A section of Manchester United players believe the team’s poor start is down to Erik ten Hag overworking the squad in pre-season. They have complained of beginning the campaign feeling as tired as when they finished the previous one.
Those discontented include several senior squad members, the Guardian has been told. It is understood none have explicitly aired their concerns to the manager, who believes his players are fully committed and comprehend the need for sacrifice if United are to be consistently successful.
During pre-season the manager is thought to have upped the intensity of training in an attempt to make United title contenders. Preparation included eight friendlies, four in Norway, Scotland, England and Ireland and the others played during a 12-day trip to the US that ranged across three time zones, taking place in New Jersey, San Diego, Houston and Las Vegas. This came after many of the squad had participated in the Qatar World Cup in mid-season.
Ten Hag may have been governed by commercial demands with regard to the pre-season itinerary. Christian Eriksen complained about the travelling after United had lost to Borussia Dortmund in Las Vegas in the final US tour game but the midfielder stated a “tough pre-season” was to be expected.
Last season Ten Hag led United to the Carabao Cup, the FA Cup final and third place – returning the team to the Champions League. This season they have lost nine of their 18 games, a record that includes being knocked out of the Carabao Cup by Newcastle and defeat in three of their four Champions League group matches. In the Premier League United have lost five and won seven and sit sixth, five points behind fourth-placed Tottenham, with a goal difference of minus three.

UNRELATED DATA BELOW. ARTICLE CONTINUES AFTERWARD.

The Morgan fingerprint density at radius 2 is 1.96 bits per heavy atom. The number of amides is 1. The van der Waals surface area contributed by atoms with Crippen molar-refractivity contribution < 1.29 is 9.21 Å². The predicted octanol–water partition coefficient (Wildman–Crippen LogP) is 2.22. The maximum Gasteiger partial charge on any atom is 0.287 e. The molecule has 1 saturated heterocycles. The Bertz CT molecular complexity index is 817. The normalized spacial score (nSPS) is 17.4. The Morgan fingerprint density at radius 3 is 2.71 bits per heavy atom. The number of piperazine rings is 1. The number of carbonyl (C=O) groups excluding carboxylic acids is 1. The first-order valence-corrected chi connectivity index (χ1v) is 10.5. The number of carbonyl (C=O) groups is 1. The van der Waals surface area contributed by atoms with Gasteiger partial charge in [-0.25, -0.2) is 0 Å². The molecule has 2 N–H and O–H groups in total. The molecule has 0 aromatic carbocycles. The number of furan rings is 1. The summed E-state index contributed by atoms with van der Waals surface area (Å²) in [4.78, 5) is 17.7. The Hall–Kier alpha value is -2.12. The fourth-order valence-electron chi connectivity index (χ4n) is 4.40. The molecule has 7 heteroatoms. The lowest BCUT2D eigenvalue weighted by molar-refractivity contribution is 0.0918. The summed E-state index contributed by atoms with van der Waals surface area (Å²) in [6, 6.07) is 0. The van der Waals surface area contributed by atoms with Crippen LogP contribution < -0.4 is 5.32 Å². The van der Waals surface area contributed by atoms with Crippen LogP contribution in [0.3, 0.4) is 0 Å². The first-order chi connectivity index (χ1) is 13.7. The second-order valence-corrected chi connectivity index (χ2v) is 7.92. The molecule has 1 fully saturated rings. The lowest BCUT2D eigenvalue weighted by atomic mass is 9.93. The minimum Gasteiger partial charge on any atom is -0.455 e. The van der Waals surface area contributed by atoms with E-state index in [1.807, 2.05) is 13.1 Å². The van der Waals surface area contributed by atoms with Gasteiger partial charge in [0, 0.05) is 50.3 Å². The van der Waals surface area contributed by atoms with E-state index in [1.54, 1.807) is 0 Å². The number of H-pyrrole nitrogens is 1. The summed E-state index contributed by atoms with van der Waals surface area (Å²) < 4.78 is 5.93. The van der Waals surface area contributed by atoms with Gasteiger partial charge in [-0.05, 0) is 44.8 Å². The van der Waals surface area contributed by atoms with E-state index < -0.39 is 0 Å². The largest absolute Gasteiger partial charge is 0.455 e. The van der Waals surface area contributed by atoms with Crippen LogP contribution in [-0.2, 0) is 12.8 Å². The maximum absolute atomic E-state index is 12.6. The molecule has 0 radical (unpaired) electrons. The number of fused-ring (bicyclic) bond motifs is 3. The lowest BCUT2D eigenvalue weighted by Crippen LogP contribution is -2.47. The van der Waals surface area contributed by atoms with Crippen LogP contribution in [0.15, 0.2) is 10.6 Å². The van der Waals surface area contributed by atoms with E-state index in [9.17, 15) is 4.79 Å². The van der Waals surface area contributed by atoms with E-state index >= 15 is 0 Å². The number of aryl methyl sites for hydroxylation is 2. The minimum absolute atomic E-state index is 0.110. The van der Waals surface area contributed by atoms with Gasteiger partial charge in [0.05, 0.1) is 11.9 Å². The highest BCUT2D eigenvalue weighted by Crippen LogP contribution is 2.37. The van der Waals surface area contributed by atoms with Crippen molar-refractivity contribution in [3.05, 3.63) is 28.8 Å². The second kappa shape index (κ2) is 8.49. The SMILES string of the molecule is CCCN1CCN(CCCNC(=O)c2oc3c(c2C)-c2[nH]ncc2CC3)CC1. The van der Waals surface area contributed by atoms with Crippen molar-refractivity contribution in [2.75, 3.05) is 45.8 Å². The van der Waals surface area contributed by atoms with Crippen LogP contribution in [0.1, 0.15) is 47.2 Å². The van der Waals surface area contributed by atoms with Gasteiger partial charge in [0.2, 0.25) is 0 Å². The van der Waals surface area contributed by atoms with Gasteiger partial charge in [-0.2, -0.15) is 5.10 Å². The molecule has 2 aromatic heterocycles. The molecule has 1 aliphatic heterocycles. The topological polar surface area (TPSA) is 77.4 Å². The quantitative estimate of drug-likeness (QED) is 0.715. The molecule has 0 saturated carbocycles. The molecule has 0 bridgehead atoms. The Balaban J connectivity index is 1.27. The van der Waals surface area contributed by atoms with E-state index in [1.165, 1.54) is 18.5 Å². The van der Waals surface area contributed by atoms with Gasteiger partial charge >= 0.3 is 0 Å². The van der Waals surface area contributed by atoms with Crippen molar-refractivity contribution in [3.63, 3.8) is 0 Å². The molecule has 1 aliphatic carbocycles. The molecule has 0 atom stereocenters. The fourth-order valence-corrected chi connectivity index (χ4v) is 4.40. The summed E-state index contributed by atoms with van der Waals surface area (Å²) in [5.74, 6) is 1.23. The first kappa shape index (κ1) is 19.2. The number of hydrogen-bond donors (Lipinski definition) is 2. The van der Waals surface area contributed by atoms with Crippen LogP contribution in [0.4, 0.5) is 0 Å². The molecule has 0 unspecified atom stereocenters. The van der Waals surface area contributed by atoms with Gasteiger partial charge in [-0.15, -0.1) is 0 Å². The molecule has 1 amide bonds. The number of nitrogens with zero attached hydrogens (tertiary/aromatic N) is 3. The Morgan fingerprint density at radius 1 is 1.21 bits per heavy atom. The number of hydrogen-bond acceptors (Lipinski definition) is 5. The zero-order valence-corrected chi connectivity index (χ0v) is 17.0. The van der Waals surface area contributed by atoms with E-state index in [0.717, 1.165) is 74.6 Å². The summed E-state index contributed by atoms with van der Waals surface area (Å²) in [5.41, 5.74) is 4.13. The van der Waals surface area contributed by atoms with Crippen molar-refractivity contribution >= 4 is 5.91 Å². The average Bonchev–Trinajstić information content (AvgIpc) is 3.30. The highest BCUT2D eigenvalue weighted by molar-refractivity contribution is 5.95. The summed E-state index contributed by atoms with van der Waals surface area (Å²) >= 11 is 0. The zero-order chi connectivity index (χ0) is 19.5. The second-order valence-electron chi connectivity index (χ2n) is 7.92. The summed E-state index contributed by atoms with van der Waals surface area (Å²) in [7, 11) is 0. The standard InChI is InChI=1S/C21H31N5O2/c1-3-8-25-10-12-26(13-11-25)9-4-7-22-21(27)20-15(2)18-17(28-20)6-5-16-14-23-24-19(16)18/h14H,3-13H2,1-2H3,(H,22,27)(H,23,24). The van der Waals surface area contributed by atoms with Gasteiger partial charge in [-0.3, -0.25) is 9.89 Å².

United have been plagued by injuries and other absences, the manager having to cope without up to 16 players. During the international break Marcus Rashford and André Onana became the latest injury concerns, the striker and the No 1 goalkeeper sustaining problems with England and Cameroon respectively. Ten Hag believes fortunes will turn when more players are available.
On Wednesday, the one-year anniversary of the Glazers placing United up for potential sale, Sir Jim Ratcliffe’s purchase of 25% of the club may become official. If not, there will be no announcement before Monday owing to the US stock market closing for Thanksgiving.
Once Ratcliffe becomes part-owner a first priority may be to replace Richard Arnold as the chief executive. Jean-Claude Blanc, CEO of Ratcliffe’s Ineos Sport, may succeed Arnold, and Sir Dave Brailsford, the Ineos sporting director, could also take a key role. John Murtough, United’s football director, has no plan to follow Arnold and depart.